A few months after the terrorist attacks on 9/11, Tommy G. Thompson, then secretary of health and human services, urged all Americans to lose 10 pounds as “a patriotic gesture.”
As Americans coped with the attacks, a cultural anxiety developed about rising obesity rates and what it meant for military readiness. On TV, a flood of new shows like “The Biggest Loser” pitted contestants against each other as they fought to shed pounds. Social scientists began noticing anti-fat attitudes that went beyond these programs into other aspects of entertainment media. America, it seemed, was ready to battle the bulge.
Obesity rates, however, haven’t declined in the past two decades. Americans continue to gain weight each year and a new study finds that younger adults are one of the most susceptible groups.
In the past two decades, obesity rates in the U.S. have increased from 30.5 percent of adults in 1999 to 41.9 percent of adults in 2020. Severe obesity has almost doubled from 4.7 to 9.2 percent, according to the Centers for Disease Control and Prevention (CDC).
For young people, the COVID-19 pandemic only made the situation worse. One study by the CDC looked at body mass index rates (BMI) of more than 430,000 kids and teens between 2018 and 2020. During the first seven months after the pandemic started, the increases in monthly BMI rates nearly doubled.
Kids and teens who were overweight or obese prior to the pandemic had higher weight increases and averaged a gain between one to 1.2 pounds per month. Weight gain at such a rate would result in a six-month total between 6.1 and 7.3 pounds. In contrast, kids at a healthy weight put on an average of 2.7 pounds during the same time period.
The epidemiologists involved in the study had several explanations for the pandemic weight gain. Kids and teens were suddenly cut off from school, and they had to deal with the stresses of trying to learn at home. Gym class, sports practices and games were all canceled. At the same time, they had less exercise, they also had increased screen time. And like their parents, many kids and teens also turned to unhealthy comfort foods during the lockdowns.
Pandemic stresses helped explain why many kids (and many adults) gained weight in 2020. A nationwide study published in 2022 found that almost half of U.S. adults reported gaining weight after the pandemic started.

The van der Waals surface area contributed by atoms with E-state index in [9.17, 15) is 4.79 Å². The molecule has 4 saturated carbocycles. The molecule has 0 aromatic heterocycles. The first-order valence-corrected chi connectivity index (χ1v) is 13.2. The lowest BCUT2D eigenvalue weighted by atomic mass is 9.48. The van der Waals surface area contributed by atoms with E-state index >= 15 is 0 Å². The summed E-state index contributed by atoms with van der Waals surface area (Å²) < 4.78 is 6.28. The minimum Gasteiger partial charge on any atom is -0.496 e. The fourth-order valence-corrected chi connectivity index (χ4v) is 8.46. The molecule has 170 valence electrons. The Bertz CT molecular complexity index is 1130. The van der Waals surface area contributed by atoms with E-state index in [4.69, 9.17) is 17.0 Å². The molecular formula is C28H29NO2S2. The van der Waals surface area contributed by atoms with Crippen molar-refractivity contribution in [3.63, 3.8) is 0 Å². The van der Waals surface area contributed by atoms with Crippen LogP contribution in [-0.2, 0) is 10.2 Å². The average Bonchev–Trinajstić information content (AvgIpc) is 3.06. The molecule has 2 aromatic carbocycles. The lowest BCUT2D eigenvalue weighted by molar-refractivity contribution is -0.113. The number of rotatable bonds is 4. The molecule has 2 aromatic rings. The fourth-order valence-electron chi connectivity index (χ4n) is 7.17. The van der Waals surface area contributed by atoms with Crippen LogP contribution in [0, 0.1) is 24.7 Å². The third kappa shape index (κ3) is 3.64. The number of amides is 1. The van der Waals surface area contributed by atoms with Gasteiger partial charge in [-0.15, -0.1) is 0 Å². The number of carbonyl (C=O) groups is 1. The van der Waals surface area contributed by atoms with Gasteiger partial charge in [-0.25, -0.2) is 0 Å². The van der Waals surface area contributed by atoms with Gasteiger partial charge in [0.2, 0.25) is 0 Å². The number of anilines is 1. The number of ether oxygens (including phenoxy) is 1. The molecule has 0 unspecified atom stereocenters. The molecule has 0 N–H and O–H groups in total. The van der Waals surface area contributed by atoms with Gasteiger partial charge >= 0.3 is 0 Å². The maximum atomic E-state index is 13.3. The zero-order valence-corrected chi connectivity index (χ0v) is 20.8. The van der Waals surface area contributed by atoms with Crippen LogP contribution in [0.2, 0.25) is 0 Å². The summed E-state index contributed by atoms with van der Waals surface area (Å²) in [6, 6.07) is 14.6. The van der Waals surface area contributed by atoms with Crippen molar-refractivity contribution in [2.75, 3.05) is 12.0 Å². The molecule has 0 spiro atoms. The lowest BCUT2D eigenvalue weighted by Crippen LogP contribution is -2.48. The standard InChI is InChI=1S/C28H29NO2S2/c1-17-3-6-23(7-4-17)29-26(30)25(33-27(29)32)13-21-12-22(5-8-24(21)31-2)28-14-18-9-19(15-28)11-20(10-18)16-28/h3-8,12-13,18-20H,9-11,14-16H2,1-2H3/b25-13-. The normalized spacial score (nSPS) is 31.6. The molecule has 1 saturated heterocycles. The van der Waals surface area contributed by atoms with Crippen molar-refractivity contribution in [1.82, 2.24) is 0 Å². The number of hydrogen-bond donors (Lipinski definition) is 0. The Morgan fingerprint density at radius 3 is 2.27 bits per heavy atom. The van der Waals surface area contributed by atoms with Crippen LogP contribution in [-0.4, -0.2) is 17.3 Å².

But a longitudinal study has found that American adults have been steadily gaining weight in the past decade — well before the terms “lockdown” or “social distancing” had entered the lexicon.
A Slow Build
A study published in May 2022 in the Journal of Obesity analyzed data for more than 13,000 adults from the years 2011-2018.
The authors intended a decade-long analysis that ran from 2011 to 2020, but data from the last two years were unavailable because of what they referred to as “issues due to COVID.”
After analyzing the information and seeing how different demographics fared, the study found that people gained weight gradually. From one year to the next, most people didn’t have a sudden spike in weight. Most people, however, did gain weight each year.
By the end of the study, 51 percent of people in the sample gained at least five percent of their body weight. Of those who put on pounds, more than 35 percent gained at least 10 percent of their body weight. A person who weighed in at 200 pounds in 2011, for example, went up to 220 by 2018.
Sixteen percent of the sample gained 20 percent of their body weight or more, meaning a person who stepped on the scale in 2011 at 200 pounds found themselves at 240 by 2018.
As a group, the adults in the analysis had a BMI increase from a mean of 28.2 to 29.7. But when the study’s authors looked at different demographics, they found the weight gain was not even. Some groups were more susceptible to weight gain than others.
Not Slowing Down
One of the biggest takeaways of the study was that women gained double the amount of weight as men. The average pound increase was 12 pounds for women and 6 pounds for men.
The authors were also surprised by the age when people in the sample started to gain weight. Instead of staying slim as younger adults and then putting on pounds in middle age, younger people had the highest weight gain.
On average, people gained 17 pounds between their 20s and 30s; 14.3 pounds between their 30s and 40s; and 9.5 pounds between their 40s and 50s. People in their 70s had the smallest weight gain, averaging around 2 pounds.
The authors also noted sharp distinctions among different races, affecting people of color disproportionately. Among the groupings in the study, non-Hispanic Black adults gained the most weight, and Black women saw the highest gain of 19.4 pounds.
The least affected group in the study, non-Hispanic Asian men, gained an average of 2.9 pounds.
The study’s authors stressed that obesity is a serious problem in the adult population, particularly among younger adults, women and non-Hispanic Black people. They also concluded that knowing which groups were more susceptible could improve intervention programs.
The groups identified in the study, however, make up most of the U.S. population, an indicator that the obesity epidemic is not slowing down.